For any particular subject that is a silent carrier for the target gene null allele, approximately 50% of the haploid cells produced by the subject will have the null allele. Accordingly, 50% of the haploid cells tested from the subject using the methods provided herein will fail to amplify the target gene relative to the reference gene, indicating that the target gene has the deletion in the haploid cell. Accordingly, multiple amplification reactions are performed (i.e., multiple haploid cells from the subject tested) in order to confirm that the deletion is present. In some embodiments 10, 20, 30, 40, 50, 60, 70, 80, 90, 100, 150, 200, 250, 500, 1000, 5000 or more amplification reactions are performed, where each amplification reaction represents a single haploid cell.

Exemplary reaction vessels for nucleic acid amplification include, but are not limited to, multiwell plates, microtiter plates, microchips, reaction grid slides (e.g., AmpliGrid slides and chemically structured glass slides containing hydrophilic anchor spots each framed by a hydrophobic ring) and PCR tubes.

Exemplary nucleic acid amplification reaction mixtures for the practice of the methods contain a DNA template (e.g., a genomic DNA sample obtained from a single haploid cell), at least one oligonucleotide primer set specific for a target gene (e.g., for amplification of a target region of a target gene), at least one oligonucleotide primer set specific for a reference gene (e.g., for amplification of a target region of the reference gene), a thermostable DNA polymerase, deoxynucleoside triphosphates (dNTPs), Mg2+, and a suitable buffer.

In exemplary embodiments, the amplification reaction mixture comprises about, more than about, or less than about 1, 5, 10, 15, 20, 30, 50, 100, or 200 mM Tris. In some embodiments, the amplification reaction mixture comprises potassium chloride at a concentration about, more than about, or less than about 10, 20, 30, 40, 50, 60, 80, 100, 200 mM. In some embodiments, the amplification reaction mixture comprises about 15 mM Tris and 50 mM KCl. In some embodiments, the amplification reaction mixture comprises deoxyribonucleotide triphosphate molecules, including dATP, dCTP, dGTP, dTTP, in concentrations of about, more than about, or less than about 50, 100, 200, 300, 400, 500, 600, or 700 μM each. In some embodiments, magnesium chloride or magnesium acetate (MgCl2) is added to the amplification reaction mixture at a concentration of about, more than about, or less than about 1.0, 2.0, 3.0, 4.0, or 5.0 mM. In some embodiments, the amplification reaction mixture comprises MgCl2 at a concentration about 3.2 mM. In some embodiments, the amplification reaction mixture comprises magnesium acetate or magnesium is used. In some embodiments, magnesium sulfate. In some embodiments, the amplification reaction mixture comprises a non-specific blocking agent, such as BSA or gelatin from bovine skin, wherein the gelatin or BSA is present in a concentration range of approximately 0.1-0.9% w/v. Other possible blocking agents can include betalactoglobulin, casein, dry milk, or other common blocking agents. In some cases, preferred concentrations of BSA and gelatin are about 0.1% w/v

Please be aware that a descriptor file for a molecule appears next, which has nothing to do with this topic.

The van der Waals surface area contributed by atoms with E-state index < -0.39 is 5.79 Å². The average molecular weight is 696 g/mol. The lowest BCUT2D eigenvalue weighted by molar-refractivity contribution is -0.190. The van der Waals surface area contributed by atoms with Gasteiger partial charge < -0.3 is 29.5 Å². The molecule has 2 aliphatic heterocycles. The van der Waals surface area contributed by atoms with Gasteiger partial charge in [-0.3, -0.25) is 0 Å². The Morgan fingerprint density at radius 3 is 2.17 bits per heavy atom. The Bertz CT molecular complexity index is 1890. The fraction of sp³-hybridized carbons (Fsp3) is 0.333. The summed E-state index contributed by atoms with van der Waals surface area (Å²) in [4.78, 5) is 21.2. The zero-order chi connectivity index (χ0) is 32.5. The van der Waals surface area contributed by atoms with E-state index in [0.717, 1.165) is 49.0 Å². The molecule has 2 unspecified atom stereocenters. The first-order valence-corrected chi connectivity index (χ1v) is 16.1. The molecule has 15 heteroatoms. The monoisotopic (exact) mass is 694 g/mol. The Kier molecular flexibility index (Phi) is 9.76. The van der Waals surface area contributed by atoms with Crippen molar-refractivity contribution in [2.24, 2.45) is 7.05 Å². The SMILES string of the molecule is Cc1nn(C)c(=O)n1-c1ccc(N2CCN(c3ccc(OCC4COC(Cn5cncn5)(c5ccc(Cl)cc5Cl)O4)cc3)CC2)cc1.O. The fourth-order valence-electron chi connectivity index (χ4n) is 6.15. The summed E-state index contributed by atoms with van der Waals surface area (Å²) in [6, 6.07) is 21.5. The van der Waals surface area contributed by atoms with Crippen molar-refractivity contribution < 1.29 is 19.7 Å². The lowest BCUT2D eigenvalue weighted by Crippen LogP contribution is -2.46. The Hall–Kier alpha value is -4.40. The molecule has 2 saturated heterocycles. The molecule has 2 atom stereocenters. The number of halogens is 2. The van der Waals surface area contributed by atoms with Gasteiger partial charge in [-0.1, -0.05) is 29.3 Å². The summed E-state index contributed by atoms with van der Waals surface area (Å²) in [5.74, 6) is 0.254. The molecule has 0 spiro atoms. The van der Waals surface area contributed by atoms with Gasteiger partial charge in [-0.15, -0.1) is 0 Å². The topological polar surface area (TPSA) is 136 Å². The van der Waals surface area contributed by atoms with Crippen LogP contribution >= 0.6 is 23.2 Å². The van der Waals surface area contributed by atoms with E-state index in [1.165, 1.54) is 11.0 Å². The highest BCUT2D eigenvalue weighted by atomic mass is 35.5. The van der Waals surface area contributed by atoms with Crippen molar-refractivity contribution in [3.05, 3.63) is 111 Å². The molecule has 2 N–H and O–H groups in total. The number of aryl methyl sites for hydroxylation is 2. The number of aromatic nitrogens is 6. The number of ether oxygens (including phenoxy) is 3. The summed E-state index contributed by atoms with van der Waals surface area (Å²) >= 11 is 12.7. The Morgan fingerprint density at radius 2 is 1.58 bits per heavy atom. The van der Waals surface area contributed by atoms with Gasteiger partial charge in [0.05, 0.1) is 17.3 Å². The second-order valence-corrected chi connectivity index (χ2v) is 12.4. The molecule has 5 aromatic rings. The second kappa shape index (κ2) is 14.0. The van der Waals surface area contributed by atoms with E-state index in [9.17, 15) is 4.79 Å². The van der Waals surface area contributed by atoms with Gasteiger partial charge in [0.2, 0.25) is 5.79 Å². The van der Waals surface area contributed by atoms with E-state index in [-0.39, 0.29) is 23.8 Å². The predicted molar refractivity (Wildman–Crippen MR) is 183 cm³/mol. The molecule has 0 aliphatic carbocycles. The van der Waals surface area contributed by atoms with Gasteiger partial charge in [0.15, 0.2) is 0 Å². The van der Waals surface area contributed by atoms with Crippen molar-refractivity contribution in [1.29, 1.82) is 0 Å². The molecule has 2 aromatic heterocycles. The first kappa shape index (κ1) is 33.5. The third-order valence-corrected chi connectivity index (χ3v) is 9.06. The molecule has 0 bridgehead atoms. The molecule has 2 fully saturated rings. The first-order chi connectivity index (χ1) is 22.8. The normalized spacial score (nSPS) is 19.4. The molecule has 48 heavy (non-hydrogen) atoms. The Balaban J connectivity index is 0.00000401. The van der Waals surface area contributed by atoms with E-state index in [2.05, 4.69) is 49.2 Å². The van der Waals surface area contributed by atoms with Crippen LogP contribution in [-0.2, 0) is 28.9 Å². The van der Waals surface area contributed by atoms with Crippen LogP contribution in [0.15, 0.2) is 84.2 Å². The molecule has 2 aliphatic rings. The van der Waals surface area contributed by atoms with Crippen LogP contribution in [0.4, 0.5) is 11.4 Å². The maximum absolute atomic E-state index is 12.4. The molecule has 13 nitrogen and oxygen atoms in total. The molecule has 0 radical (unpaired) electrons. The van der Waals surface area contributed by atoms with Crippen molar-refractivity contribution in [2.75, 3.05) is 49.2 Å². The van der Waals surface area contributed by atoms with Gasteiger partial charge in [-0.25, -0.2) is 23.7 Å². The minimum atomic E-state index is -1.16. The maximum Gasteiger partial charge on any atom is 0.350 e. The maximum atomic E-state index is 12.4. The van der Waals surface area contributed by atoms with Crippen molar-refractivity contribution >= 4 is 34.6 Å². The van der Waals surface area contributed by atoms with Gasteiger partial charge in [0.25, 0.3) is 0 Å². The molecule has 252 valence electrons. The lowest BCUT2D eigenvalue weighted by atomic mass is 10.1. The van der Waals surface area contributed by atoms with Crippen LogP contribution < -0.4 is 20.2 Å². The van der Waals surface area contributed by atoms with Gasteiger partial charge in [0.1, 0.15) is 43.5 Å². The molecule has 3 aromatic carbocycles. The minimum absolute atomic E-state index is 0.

Exemplary polymerase enzymes for nucleic acid amplification include, but are not limited to, thermostable DNA polymerases, such as Thermus thermophilus (Tth) DNA polymerase, Thermus aquaticus (Taq) DNA polymerase, Thermotoga neopalitana (Tne) DNA polymerase, Thermotoga maritima (Tma) DNA polymerase, Thermococcus litoralis (Tli or VENT™) DNA polymerase, Thermus eggertssonii (Teg) DNA polymerase, Pyrococcus furiosus (Pfu) DNA polymerase, DEEPVENT. DNA polymerase, Pyrococcus woosii (Pwo) DNA polymerase, Pyrococcus sp KDD2 (KOD) DNA polymerase, Bacillus sterothermophilus (Bst) DNA polymerase, Bacillus caldophilus (Bea) DNA polymerase, Sulfolobus acidocaldarius (Sac) DNA polymerase, Thermoplasma acidophilum (Tac) DNA polymerase, Thermus flavus (Tfl/Tub) DNA polymerase, Thermus ruber (Tru) DNA polymerase, Thermus brockianus (DYNAZYME) DNA polymerase, Methanobacterium thermoautotrophicum (Mth) DNA polymerase, mycobacterium DNA polymerase (Mtb, Mlep), or mutants, variants or derivatives thereof. In some embodiments, the polymerase is a hot-start polymerase, such as a hot start Taq polymerase. In some embodiments, the polymerase is a chemically modified hot-start polymerase or an antibody modified hot start polymerase.

Standard methods for nucleic acid amplification of nucleic acid from genomic DNA obtained from a single cell are known in the art and can be employed in the methods provided herein (see, e.g., U.S. Patent Pub. No. 2011/0237445). In an exemplary protocol, nucleic acid amplification comprises, in general steps, (a) contacting each nucleic acid strand template with four different nucleotide triphosphates and one oligonucleotide primer pair for each different specific sequence being amplified, wherein each primer of the primer pair is selected to be substantially complementary to different strands of each specific sequence, such that the extension product synthesized from one primer, when it is separated from its complement, can serve as a template for synthesis of the extension product of the other primer, said contacting being at a temperature which promotes hybridization of each primer to its complementary nucleic acid strand; (b) contacting each nucleic acid strand, at the same time as or after step (a), with a thermostable DNA polymerase such as from Thermus aquaticus which enables combination of the nucleotide triphosphates to form primer extension products complementary to each strand of each nucleic acid; (c) maintaining the mixture from step (b) at an effective temperature for an effective time to promote the activity of the enzyme, and to synthesize, for each different sequence being amplified, an extension product of each primer which is complementary to each nucleic acid strand template, but not so high as to separate each extension product from its complementary strand template; (d) heating the mixture from step (c) for an effective time and at an effective temperature to separate the primer extension products from the templates on which they were synthesized to produce single-stranded molecules, but not so high as to irreversibly denature the enzyme; (e) cooling the mixture from step (d) for an effective time and to an effective temperature to promote hybridization of each primer to each of the single-stranded molecules produced in step (d); and (f) maintaining the mixture from step (e) at an effective temperature for an effective time to promote the activity of the enzyme and to synthesize, for each different sequence being amplified, an extension product of each primer which is complementary to each nucleic acid strand template produced in step (d), but not so high as to separate each extension product from its complementary strand template wherein the effective time and temperatures in steps (e) and (f) may coincide (steps (e) and (f) are carried out simultaneously), or may be separate. Steps (d)-(f) may be repeated until the desired level of sequence amplification is obtained.